I have a friend in Papua New Guinea named Monica Paulus who was accused of casting sorcery spells because a person died in her village. Her neighbors almost murdered her until she fled the region. Now she works to save other women falsely accused of sorcery who are targets of torture and killing. She recognizes the classic Western civilization value of presumption of innocence.
To millions of Americans, Brett Kavanaugh seems just as guilty as Monica seemed to her accusers. They sincerely believe, because the power groupthink has over the human mind, that Kavanaugh has all the signs of their suspected profile of an abuser of women. Millions of people have repeated this so often that it feels deeply true. Plus, there were accusations!
Monica can sympathize. Once the first accusation was levied, it was easy for others to believe it was true. In Monica’s culture, belief in the power of sorcery to kill children and cause calamity has been universal for millenia.
Personhood has been a hard-fought prize of Western civilization, won largely through the influence of Christianity. But humans without this Christ-rooted protection of the individual quickly descend into the very dangerous, consuming, and uninformed wrath of the crowd, a fact shown throughout history.
In the book of Genesis, Potiphar’s wife accused her Hebrew servant Joseph of trying to rape her when, in fact, she tried to seduce him. Joseph was thrown into prison for this false accusation without any need for corroboration except the cloak she had ripped from him.
“Believe Our Women!” was the slogan organizers used during Jim Crow against black men falsely accused of sexual violence. The “justice” crowds felt as sure about their scapegoats’ guilt as partisan crowds do about today’s targets. To mobs, a person’s wealth or poverty or race is sufficient reason to ignore their humanity and cast shame.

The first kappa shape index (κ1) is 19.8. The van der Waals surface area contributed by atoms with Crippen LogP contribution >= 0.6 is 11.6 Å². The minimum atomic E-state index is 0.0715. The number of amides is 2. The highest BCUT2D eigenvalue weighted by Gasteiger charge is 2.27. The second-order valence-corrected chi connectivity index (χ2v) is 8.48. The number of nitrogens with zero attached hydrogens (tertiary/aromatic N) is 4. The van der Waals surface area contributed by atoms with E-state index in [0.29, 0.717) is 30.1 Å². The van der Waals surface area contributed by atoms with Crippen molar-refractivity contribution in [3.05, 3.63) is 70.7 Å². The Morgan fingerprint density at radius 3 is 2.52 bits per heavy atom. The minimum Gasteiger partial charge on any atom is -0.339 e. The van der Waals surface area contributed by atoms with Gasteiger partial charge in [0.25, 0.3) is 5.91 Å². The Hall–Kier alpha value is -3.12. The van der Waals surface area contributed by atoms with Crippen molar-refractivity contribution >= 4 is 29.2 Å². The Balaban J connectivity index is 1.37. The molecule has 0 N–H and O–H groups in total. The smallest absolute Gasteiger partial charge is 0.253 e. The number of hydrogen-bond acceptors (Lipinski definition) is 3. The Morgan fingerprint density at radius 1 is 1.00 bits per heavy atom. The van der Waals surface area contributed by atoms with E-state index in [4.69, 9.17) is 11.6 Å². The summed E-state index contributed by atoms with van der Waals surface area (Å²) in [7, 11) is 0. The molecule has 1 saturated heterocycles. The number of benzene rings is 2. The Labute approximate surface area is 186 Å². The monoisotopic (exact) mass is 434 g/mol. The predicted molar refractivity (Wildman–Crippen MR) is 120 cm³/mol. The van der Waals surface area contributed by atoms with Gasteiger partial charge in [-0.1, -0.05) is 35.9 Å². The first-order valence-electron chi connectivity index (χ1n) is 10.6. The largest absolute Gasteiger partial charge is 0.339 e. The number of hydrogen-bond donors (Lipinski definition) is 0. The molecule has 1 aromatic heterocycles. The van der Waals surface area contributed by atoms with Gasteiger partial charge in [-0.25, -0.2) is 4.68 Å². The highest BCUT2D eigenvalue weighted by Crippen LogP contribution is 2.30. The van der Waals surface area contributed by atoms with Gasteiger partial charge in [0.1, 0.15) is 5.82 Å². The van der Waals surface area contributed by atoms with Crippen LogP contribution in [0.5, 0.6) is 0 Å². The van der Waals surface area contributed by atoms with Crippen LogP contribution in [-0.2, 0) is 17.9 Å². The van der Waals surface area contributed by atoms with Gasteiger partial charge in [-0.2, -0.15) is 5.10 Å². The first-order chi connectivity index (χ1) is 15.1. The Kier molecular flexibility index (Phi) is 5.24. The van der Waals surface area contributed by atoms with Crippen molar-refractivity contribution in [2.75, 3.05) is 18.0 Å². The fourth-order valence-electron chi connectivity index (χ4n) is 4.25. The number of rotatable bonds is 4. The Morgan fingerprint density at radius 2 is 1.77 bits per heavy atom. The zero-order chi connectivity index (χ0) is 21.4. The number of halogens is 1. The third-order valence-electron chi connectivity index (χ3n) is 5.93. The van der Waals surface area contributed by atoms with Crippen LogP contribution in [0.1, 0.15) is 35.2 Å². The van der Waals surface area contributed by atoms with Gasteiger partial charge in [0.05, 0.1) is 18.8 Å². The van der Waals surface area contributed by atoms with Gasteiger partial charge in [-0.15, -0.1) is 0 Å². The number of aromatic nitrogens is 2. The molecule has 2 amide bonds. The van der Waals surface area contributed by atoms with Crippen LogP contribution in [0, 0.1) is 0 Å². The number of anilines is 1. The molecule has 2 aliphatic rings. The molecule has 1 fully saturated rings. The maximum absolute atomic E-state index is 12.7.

Even popular cinema reflects a healthy suspicion of collective accusations. In the film Edward Scissorhands, Edward is falsely accused by a woman of sexual assault after spurning her advances in a barber shop. Her tears lead to an angry mob destroying the life of an innocent one. To that mob, Edward’s differentiation from their shared cultural identity made him a very guilty rapist.
Such zeal is what possesses the minds of people who think that dressing out-of-fashion, having opposing political opinions, or bearing a “guilty” skin color makes one eternally suspect for non-corroborated accusations.
We have much to learn from a survivor of witch hunts like Monica Paulus. We should protect the voice of the powerless in the face of violence. We should treat human beings as individual persons, not pawns of identity-exploiting optics. We should fight for the presumption of innocence, not just in the court of law but as the cultural norm we grant the accused in discourse. Finally, we should remember that politics is a thin laminate on the passions and fits of human crowds: the mobs we see in recent days are a revelation of the heart of the whole enterprise.
The State, a monopoly on violence against nonviolent persons in a given territory, is not to be trusted with centrally planning our lives. One court of nine sages deciding personal matters and vices for 300 million people just sounds like a really bad cultic idea. The Founders never intended the court to have such broad, sweeping ex nihilo powers of legal decree. Congress has the power to limit the Supreme Court’s jurisdiction. Decentralizing power closer to home will go a long way to easing tensions between neighbors who feel powerless when their rivals win power over our current winner-takes-all D.C. Leviathan.
Monica Paulus’s example in Papua New Guinea offers a final clue as to how we should fight for justice in America. After facing gruesome near-death, she had opportunities to flee to a safe space. But she stayed.
To this day, she continues to work in villages in which witch burnings solve social tensions and grief. She actively intervenes in the midst of self-righteous crowds—convinced of their targets’ guilt—to save women from horrible deaths. She does not seek revenge against those who accuse her or those like her. She seeks to end collective violence and protect the personhood of all people, no matter who they are.
I’m with Monica.
[Image Credit: Flickr-Josh Sniffen CC BY 2.0]
This post Why All Good Social Justice Warriors Support Presumption of Innocence was originally published on Intellectual Takeout by David Gornoski.